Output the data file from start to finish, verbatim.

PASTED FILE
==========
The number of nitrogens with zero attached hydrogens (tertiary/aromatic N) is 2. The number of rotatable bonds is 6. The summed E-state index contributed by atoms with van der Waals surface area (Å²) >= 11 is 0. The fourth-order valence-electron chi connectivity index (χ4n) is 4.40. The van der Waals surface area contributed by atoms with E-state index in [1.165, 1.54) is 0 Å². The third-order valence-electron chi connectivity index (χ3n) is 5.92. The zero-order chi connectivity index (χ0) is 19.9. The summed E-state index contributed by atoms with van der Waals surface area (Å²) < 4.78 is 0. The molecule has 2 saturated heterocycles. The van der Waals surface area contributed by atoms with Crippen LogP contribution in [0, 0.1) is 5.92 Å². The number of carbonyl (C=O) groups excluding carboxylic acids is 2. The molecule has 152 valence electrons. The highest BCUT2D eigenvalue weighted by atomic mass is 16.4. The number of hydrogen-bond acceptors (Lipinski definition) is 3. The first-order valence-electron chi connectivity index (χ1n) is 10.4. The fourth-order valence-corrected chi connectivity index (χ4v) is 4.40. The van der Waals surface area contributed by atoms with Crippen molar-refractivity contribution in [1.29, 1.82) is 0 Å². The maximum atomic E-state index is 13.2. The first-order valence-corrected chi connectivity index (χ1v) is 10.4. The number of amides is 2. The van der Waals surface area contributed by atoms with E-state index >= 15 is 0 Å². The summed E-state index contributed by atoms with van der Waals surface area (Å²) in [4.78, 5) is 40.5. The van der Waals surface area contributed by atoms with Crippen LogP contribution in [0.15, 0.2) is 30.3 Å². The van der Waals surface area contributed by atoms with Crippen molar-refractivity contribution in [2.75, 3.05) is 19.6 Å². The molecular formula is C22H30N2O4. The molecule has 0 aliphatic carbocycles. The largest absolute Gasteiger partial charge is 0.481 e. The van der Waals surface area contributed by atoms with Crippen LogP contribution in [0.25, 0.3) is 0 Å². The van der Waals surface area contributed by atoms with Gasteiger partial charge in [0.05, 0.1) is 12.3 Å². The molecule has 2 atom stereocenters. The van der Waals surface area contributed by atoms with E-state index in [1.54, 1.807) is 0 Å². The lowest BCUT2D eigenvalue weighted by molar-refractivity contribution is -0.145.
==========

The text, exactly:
The number of nitrogens with zero attached hydrogens (tertiary/aromatic N) is 2. The number of rotatable bonds is 6. The summed E-state index contributed by atoms with van der Waals surface area (Å²) >= 11 is 0. The fourth-order valence-electron chi connectivity index (χ4n) is 4.40. The van der Waals surface area contributed by atoms with E-state index in [1.165, 1.54) is 0 Å². The third-order valence-electron chi connectivity index (χ3n) is 5.92. The zero-order chi connectivity index (χ0) is 19.9. The summed E-state index contributed by atoms with van der Waals surface area (Å²) < 4.78 is 0. The molecule has 2 saturated heterocycles. The van der Waals surface area contributed by atoms with Crippen LogP contribution in [0, 0.1) is 5.92 Å². The number of carbonyl (C=O) groups excluding carboxylic acids is 2. The molecule has 152 valence electrons. The highest BCUT2D eigenvalue weighted by atomic mass is 16.4. The number of hydrogen-bond acceptors (Lipinski definition) is 3. The first-order valence-electron chi connectivity index (χ1n) is 10.4. The fourth-order valence-corrected chi connectivity index (χ4v) is 4.40. The van der Waals surface area contributed by atoms with Crippen molar-refractivity contribution in [1.29, 1.82) is 0 Å². The maximum atomic E-state index is 13.2. The first-order valence-corrected chi connectivity index (χ1v) is 10.4. The number of amides is 2. The van der Waals surface area contributed by atoms with E-state index >= 15 is 0 Å². The summed E-state index contributed by atoms with van der Waals surface area (Å²) in [4.78, 5) is 40.5. The van der Waals surface area contributed by atoms with Crippen LogP contribution in [0.15, 0.2) is 30.3 Å². The van der Waals surface area contributed by atoms with Crippen molar-refractivity contribution in [2.75, 3.05) is 19.6 Å². The molecular formula is C22H30N2O4. The molecule has 0 aliphatic carbocycles. The largest absolute Gasteiger partial charge is 0.481 e. The van der Waals surface area contributed by atoms with Crippen LogP contribution in [0.25, 0.3) is 0 Å². The van der Waals surface area contributed by atoms with Gasteiger partial charge in [0.05, 0.1) is 12.3 Å². The molecule has 2 atom stereocenters. The van der Waals surface area contributed by atoms with E-state index in [1.54, 1.807) is 0 Å². The lowest BCUT2D eigenvalue weighted by molar-refractivity contribution is -0.145.